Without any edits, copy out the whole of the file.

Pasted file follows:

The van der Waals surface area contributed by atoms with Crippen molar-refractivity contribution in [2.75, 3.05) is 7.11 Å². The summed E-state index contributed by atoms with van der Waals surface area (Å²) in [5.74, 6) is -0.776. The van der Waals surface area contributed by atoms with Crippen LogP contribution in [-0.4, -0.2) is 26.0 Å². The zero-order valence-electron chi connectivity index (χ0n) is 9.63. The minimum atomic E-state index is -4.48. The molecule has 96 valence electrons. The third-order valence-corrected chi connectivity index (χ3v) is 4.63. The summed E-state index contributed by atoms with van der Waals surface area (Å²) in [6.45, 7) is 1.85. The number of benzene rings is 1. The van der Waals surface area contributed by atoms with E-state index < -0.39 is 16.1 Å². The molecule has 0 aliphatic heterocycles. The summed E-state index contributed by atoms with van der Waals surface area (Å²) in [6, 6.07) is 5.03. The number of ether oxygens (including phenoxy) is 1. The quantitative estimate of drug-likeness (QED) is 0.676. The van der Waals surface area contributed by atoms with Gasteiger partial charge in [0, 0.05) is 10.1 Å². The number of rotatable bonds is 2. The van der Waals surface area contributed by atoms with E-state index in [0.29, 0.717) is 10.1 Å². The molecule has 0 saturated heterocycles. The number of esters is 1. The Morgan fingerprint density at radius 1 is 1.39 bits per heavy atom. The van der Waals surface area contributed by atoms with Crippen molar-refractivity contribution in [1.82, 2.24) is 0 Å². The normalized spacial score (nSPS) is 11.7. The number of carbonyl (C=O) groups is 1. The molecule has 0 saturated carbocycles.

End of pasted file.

The van der Waals surface area contributed by atoms with Crippen molar-refractivity contribution in [2.75, 3.05) is 7.11 Å². The summed E-state index contributed by atoms with van der Waals surface area (Å²) in [5.74, 6) is -0.776. The van der Waals surface area contributed by atoms with Crippen LogP contribution in [-0.4, -0.2) is 26.0 Å². The zero-order valence-electron chi connectivity index (χ0n) is 9.63. The minimum atomic E-state index is -4.48. The molecule has 96 valence electrons. The third-order valence-corrected chi connectivity index (χ3v) is 4.63. The summed E-state index contributed by atoms with van der Waals surface area (Å²) in [6.45, 7) is 1.85. The number of benzene rings is 1. The van der Waals surface area contributed by atoms with E-state index < -0.39 is 16.1 Å². The molecule has 0 aliphatic heterocycles. The summed E-state index contributed by atoms with van der Waals surface area (Å²) in [6, 6.07) is 5.03. The number of ether oxygens (including phenoxy) is 1. The quantitative estimate of drug-likeness (QED) is 0.676. The van der Waals surface area contributed by atoms with Gasteiger partial charge in [0, 0.05) is 10.1 Å². The number of rotatable bonds is 2. The van der Waals surface area contributed by atoms with E-state index in [0.29, 0.717) is 10.1 Å². The molecule has 0 saturated heterocycles. The number of esters is 1. The Morgan fingerprint density at radius 1 is 1.39 bits per heavy atom. The van der Waals surface area contributed by atoms with Crippen molar-refractivity contribution in [1.82, 2.24) is 0 Å². The normalized spacial score (nSPS) is 11.7. The number of carbonyl (C=O) groups is 1. The molecule has 0 saturated carbocycles.